The financial information contained in this release does not constitute the Company’s statutory accounts for the years ended 31 March 2023 or 31 March 2022 but is derived from those accounts. The accounts are prepared in accordance with UK-adopted international accounting standards (UK IAS) and the requirements of the Companies Act 2006. None of the new accounting standards, amendments or revisions to existing standards or interpretations which have become effective have had a material impact on the reported results or financial position of the Group. Statutory accounts for the year ended 31 March 2022 have been delivered to the Registrar of Companies and those for the year ended 31 March 2023 will be delivered following the Company’s Annual General Meeting. The auditors have reported on both of these sets of accounts. Their reports were unqualified, did not include a reference to any matters to which the auditors drew attention by way of emphasis without qualifying their report and did not contain any statement under sections 498(2) or 498(3) of the Companies Act 2006. The accounts for the year ended 31 March 2023 were approved by the Board of Directors on 23 May 2023.


2. Segmental reporting 

The Group’s operating segments comprise three regions: EMEA, Americas and Asia Pacific.

In the table below, revenue is disaggregated by sales channels and also by own-brand products or other product and service solutions. The Group’s largest own-brand is RS PRO. With the growing focus on value-creating service solutions, a differentiating economic characteristic is now whether it is a service solution or not and so this has been added to the table. £2,901.2 million of revenue is recognised at a point in time (2021/22: £2,483.9 million) and £81.1 million over time (2021/22: £69.8 million).


3. Earnings per share


4. Dividends

A proposed final dividend for the year ended 31 March 2023 of 13.7p is subject to approval by shareholders at the Annual General Meeting on 13 July 2023 and the estimated amount to be paid of £64.7 million has not been included as a liability in these accounts. This will be paid on 21 July 2023 to shareholders on the register on 16 June 2023 with an ex-dividend date of 15 June 2023.


5. Retirement benefit obligations 

The Group operates defined benefit schemes in the United Kingdom and Europe.

A change would have the following increase / (decrease) on the UK defined benefit obligations as at 31 March 2023:


6. Inventories

£33.0 million was recognised as an expense relating to the write-down of inventories to net realisable value (2021/22: £7.7 million).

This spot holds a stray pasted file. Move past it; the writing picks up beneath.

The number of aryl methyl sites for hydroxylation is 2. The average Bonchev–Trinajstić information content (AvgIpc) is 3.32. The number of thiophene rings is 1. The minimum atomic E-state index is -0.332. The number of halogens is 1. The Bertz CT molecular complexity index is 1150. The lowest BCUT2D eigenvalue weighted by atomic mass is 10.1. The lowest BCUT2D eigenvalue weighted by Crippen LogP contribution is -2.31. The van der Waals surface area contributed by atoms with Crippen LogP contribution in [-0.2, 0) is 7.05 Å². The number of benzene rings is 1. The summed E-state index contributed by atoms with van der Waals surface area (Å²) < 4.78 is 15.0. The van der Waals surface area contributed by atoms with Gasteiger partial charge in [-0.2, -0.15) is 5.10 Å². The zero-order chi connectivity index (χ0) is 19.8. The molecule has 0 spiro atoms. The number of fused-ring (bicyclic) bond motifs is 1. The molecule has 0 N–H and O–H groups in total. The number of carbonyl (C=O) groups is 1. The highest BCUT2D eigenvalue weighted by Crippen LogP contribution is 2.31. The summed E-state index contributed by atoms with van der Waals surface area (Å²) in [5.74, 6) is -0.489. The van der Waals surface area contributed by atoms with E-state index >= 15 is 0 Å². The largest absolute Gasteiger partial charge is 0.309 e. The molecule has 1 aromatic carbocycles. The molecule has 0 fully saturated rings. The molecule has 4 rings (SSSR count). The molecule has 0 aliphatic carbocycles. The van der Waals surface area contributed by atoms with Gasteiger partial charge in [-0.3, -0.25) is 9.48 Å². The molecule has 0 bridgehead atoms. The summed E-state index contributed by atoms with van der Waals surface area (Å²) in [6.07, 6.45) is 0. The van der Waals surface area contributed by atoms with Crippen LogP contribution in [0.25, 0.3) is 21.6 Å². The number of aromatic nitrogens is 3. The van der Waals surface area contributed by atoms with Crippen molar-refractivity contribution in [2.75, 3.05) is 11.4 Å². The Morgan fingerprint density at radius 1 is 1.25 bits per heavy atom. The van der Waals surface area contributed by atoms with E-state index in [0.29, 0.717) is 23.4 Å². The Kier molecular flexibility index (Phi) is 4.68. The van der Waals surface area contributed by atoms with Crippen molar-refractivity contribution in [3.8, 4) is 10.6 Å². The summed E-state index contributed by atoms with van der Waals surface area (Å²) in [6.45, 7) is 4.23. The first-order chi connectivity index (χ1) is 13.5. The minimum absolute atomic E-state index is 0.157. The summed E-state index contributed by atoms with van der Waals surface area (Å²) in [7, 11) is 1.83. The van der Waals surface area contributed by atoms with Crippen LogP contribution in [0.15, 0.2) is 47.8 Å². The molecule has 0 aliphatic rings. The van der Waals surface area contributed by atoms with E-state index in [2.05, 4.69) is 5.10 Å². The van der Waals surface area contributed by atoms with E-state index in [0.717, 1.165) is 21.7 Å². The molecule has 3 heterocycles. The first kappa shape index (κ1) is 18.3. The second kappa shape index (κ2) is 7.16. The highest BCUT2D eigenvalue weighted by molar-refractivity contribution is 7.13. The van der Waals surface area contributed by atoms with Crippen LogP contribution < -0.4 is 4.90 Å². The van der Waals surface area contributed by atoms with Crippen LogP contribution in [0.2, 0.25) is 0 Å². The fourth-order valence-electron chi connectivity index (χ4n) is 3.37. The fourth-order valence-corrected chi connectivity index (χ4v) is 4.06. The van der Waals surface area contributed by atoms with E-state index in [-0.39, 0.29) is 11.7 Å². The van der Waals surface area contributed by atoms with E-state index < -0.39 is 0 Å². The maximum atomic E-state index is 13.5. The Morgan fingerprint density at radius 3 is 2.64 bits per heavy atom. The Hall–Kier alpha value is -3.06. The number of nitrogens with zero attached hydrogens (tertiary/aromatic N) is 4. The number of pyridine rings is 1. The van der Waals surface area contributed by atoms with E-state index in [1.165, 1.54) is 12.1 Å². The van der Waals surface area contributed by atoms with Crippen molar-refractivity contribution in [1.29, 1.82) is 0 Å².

Currently the Group does not expect any reasonably likely changes, including regulatory changes and the current global economic and geopolitical uncertainties, to have a material impact on the net realisable value of inventories.


7. Trade and other receivables

Trade receivables are written off when there is no reasonable expectation of recovery, for example when a customer enters liquidation or the Group agrees with the customer to write off an outstanding invoice. The Group continues to limit its exposure by maintaining tight credit policies, including short payment terms and low credit limits for new customers and seeking payment commitments for overdue balances before releasing new orders to existing customers. Historically, the Group has generally experienced very low levels of trade receivables not being recovered, including those significantly past due, and this was also the case during 2022/23. However, with the continued global economic and geopolitical uncertainties, the Group remains cautious about its exposure and so has reviewed carefully, and maintained at a higher level, its expected loss rates for those markets and industries that are most affected.


8. Net debt

The amount borrowed under the sustainability-linked loan facility was repaid in April 2023

Movements in net debt were:


9. Acquisitions 

On 30 June 2022 the Group acquired 100% of the issued share capital of domnick hunter-RL (Thailand) Co., Ltd. (DH), a leading distributor and service provider of major air compression, purification and filtration products in Thailand. DH accelerates development of the Group’s service solutions offer in Asia Pacific. The goodwill is attributable to the synergies which are expected to arise from opportunities to cross-sell product and service solution ranges. As part of the transaction, immediately following the acquisition, the Group sold 51% of its shares in Electrocomponents Holdings (Thailand) Limited, an intermediate holding company of DH, for £nil (THB 1.5 million). This resulted in a 13.26% non-controlling interest in DH as the Group still controls Electrocomponents Holdings (Thailand) Limited and DH. DH is included in Asia Pacific.

On 3 January 2023 the Group acquired 100% of the issued share capital of Risoul y Cia, S.A. de C.V. and its subsidiaries (Risoul), a leading distributor of industrial and automation product and service solutions in Mexico. Risoul expands the Group’s geographic reach, extends targeted product adjacencies and accelerates development of the Group’s offer in Mexico. The goodwill is attributable to the synergies which are expected to arise from combining Risoul’s established presence in Mexico with the Group’s range of complementary and ancillary products, including the Group’s own-brand RS PRO customers. We will develop Risoul’s digital presence by leveraging the Group’s digital expertise. Risoul is included in Americas.